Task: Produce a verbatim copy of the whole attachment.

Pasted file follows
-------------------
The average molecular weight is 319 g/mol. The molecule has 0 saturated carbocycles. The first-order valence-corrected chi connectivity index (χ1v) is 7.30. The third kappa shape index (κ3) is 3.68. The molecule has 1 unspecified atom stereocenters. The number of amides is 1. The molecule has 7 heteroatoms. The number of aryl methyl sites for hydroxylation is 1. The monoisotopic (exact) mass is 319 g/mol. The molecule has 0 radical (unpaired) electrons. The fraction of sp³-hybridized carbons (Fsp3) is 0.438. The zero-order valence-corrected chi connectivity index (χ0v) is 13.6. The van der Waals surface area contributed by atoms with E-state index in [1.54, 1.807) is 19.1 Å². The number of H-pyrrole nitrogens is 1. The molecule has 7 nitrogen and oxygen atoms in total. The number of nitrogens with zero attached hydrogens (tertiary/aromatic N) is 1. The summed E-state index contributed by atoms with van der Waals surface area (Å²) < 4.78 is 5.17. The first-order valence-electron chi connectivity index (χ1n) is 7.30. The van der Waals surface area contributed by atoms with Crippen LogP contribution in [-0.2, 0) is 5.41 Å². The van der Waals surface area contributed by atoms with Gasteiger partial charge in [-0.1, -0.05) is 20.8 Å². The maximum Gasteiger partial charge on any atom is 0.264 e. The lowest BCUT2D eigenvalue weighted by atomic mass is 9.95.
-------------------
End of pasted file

The average molecular weight is 319 g/mol. The molecule has 0 saturated carbocycles. The first-order valence-corrected chi connectivity index (χ1v) is 7.30. The third kappa shape index (κ3) is 3.68. The molecule has 1 unspecified atom stereocenters. The number of amides is 1. The molecule has 7 heteroatoms. The number of aryl methyl sites for hydroxylation is 1. The monoisotopic (exact) mass is 319 g/mol. The molecule has 0 radical (unpaired) electrons. The fraction of sp³-hybridized carbons (Fsp3) is 0.438. The zero-order valence-corrected chi connectivity index (χ0v) is 13.6. The van der Waals surface area contributed by atoms with E-state index in [1.54, 1.807) is 19.1 Å². The number of H-pyrrole nitrogens is 1. The molecule has 7 nitrogen and oxygen atoms in total. The number of nitrogens with zero attached hydrogens (tertiary/aromatic N) is 1. The summed E-state index contributed by atoms with van der Waals surface area (Å²) < 4.78 is 5.17. The first-order valence-electron chi connectivity index (χ1n) is 7.30. The van der Waals surface area contributed by atoms with Crippen LogP contribution in [-0.2, 0) is 5.41 Å². The van der Waals surface area contributed by atoms with Gasteiger partial charge in [-0.1, -0.05) is 20.8 Å². The maximum Gasteiger partial charge on any atom is 0.264 e. The lowest BCUT2D eigenvalue weighted by atomic mass is 9.95.